India coronavirus: The woman who pushed for homemade masks

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home made maskImage source, Getty Images
Image caption,
Homemade masks are cheap and easy to make

A woman scientist from India is behind the push for mass use of homemade masks for more than a billion people, reports science writer Pallava Bagla.

On 11 April, Indian Prime Minister Narendra Modi wore a white homemade cloth mask during a video conference call with political leaders around the country.

Five days earlier, his government had recommended that Indians use homemade face masks in densely populated cities to protect themselves from coronavirus if they had to leave their homes. This was a change from the earlier position that only people who were infected should wear masks.

Behind India's policy change and a push for mass use of homemade masks for more than a billion people is a little-known female biochemist.

Shailaja V Gupta, 58, is a scientist in the office of India's principal scientific adviser. She helps draw up policy and advises the government on the best use of technology.

Debate over masks

"Homemade masks were a very obvious solution to limit the chain of transmission, especially in crowded conditions," she says.

"People living in slums, for example, need a local, cheap and simple solution and that is where the homemade mask can make a difference."

There continues to be debate around the efficacy of masks - both homemade and otherwise. The position of the World Health Organization (WHO) is that there isn't much evidence to support the wearing of masks as a protective measure. However, many Asian countries, including Hong Kong and China, have made masks compulsory. The argument is that with so many of those infected not showing symptoms, masks are necessary to prevent the unwitting spread of the virus.

Image source, PALLAVA BAGLA
Image caption,
Shailaja Gupta has worked in Dharavi, one of Asia's biggest slums

There have also been calls in a number of affected countries, like the US and UK, to make wearing masks mandatory. The US Center for Disease Control and Prevention (CDC) actually recommends people wearing homemade masks in "public settings where other social distancing measures are difficult to maintain, especially in areas of significant community-based transmission."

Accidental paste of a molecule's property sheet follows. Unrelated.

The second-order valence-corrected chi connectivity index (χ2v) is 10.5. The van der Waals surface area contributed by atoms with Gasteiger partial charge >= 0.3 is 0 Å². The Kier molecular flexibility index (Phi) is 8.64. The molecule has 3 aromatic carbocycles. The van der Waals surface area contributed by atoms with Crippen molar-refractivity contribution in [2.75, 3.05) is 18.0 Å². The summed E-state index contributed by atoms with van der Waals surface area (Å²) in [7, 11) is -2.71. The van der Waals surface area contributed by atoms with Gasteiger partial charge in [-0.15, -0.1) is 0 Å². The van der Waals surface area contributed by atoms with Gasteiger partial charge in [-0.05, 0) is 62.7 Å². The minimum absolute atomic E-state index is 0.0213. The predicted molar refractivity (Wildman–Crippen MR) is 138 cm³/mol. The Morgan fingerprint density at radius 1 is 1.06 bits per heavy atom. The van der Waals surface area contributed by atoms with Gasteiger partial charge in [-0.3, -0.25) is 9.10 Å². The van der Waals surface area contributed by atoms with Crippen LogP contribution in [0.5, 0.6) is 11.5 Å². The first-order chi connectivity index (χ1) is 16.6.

And in India, with PPE kits in short supply and the regular purchase of surgical masks not being a viable option for many, Ms Gupta believes that homemade masks are a practical preventive measure. An alumnus of the Indian Institute of Technology, the country's top engineering school, Ms Gupta has worked with some of the country's most underprivileged. She worked as an outreach officer in Dharavi, a sprawling slum in the western city of Mumbai. There, she taught underprivileged children about microbes using a cheap microscope.

Media caption,
Should I wear a mask to stop coronavirus?

When the pandemic broke out in India, Ms Gupta helped prepare a manual on how to make masks at home, got it translated into 22 official Indian languages and relentlessly pushed for making homemade masks an integral part of the strategy to counter the virus. To bolster her case, she cited papers on the efficacy of face masks in international journals. Homemade masks are regularly used in countries such as the Czech Republic, which has made it illegal to leave your home without wearing a mask, and in South Korea.

A cheap solution

Ms Gupta says a homemade mask can be made from any cotton cloth, whether new or used, in any colour. A piece of cloth measuring nine inches by seven inches is cut and four thin strips are attached to it so that it can be tied around the face. The mask will have to cover the mouth and nose properly and it has to be cleaned regularly with soap and water.

Making a re-usable homemade mask costs only a few rupees (a rupee is less than three cents). In contrast, disposable surgical masks, made of non-woven plastic fabric, cost 10 rupees apiece, while the N95 masks used by doctors and nursing staff each cost about 500 rupees - more than what a typical daily-wager makes in a day.

The Indian government says some 20 million homemade masks have been already made by some 78,000 self-help groups in 27 states around India.

Image source, Getty Images
Image caption,
Prime Minister Modi wore a homemade mask during a video conference with political leaders

The country needs a billion such masks very soon, says Ms Gupta. One newspaper has even begun a campaign called "mask India", asking people to make their own masks.

Officials say Ms Gupta has to take much of the credit for this drive.

"Her clarity about the need for face masks, her leadership in getting her team to complete the task of developing an effective communication manual, and her persistence in taking it through to fruition have all had very important positive consequences," says K Vijay Raghavan, the principal scientific adviser to the government.